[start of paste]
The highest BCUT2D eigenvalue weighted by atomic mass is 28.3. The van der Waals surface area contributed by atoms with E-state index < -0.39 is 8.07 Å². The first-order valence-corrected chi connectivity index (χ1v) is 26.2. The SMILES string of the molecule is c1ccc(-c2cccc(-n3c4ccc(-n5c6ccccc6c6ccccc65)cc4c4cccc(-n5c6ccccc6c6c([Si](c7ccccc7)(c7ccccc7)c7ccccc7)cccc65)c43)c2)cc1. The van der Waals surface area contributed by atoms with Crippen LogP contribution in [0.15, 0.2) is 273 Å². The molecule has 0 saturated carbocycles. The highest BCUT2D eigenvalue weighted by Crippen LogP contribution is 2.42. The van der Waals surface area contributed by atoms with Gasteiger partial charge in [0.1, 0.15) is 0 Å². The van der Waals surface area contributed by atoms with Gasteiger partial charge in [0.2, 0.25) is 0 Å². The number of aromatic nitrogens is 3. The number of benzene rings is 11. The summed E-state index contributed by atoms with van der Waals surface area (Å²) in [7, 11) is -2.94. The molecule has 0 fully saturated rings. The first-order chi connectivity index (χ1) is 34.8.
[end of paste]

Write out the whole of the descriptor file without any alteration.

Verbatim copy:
The highest BCUT2D eigenvalue weighted by atomic mass is 28.3. The van der Waals surface area contributed by atoms with E-state index < -0.39 is 8.07 Å². The first-order valence-corrected chi connectivity index (χ1v) is 26.2. The SMILES string of the molecule is c1ccc(-c2cccc(-n3c4ccc(-n5c6ccccc6c6ccccc65)cc4c4cccc(-n5c6ccccc6c6c([Si](c7ccccc7)(c7ccccc7)c7ccccc7)cccc65)c43)c2)cc1. The van der Waals surface area contributed by atoms with Crippen LogP contribution in [0.15, 0.2) is 273 Å². The molecule has 0 saturated carbocycles. The highest BCUT2D eigenvalue weighted by Crippen LogP contribution is 2.42. The van der Waals surface area contributed by atoms with Gasteiger partial charge in [0.1, 0.15) is 0 Å². The van der Waals surface area contributed by atoms with Gasteiger partial charge in [0.2, 0.25) is 0 Å². The number of aromatic nitrogens is 3. The number of benzene rings is 11. The summed E-state index contributed by atoms with van der Waals surface area (Å²) in [7, 11) is -2.94. The molecule has 0 fully saturated rings. The first-order chi connectivity index (χ1) is 34.8.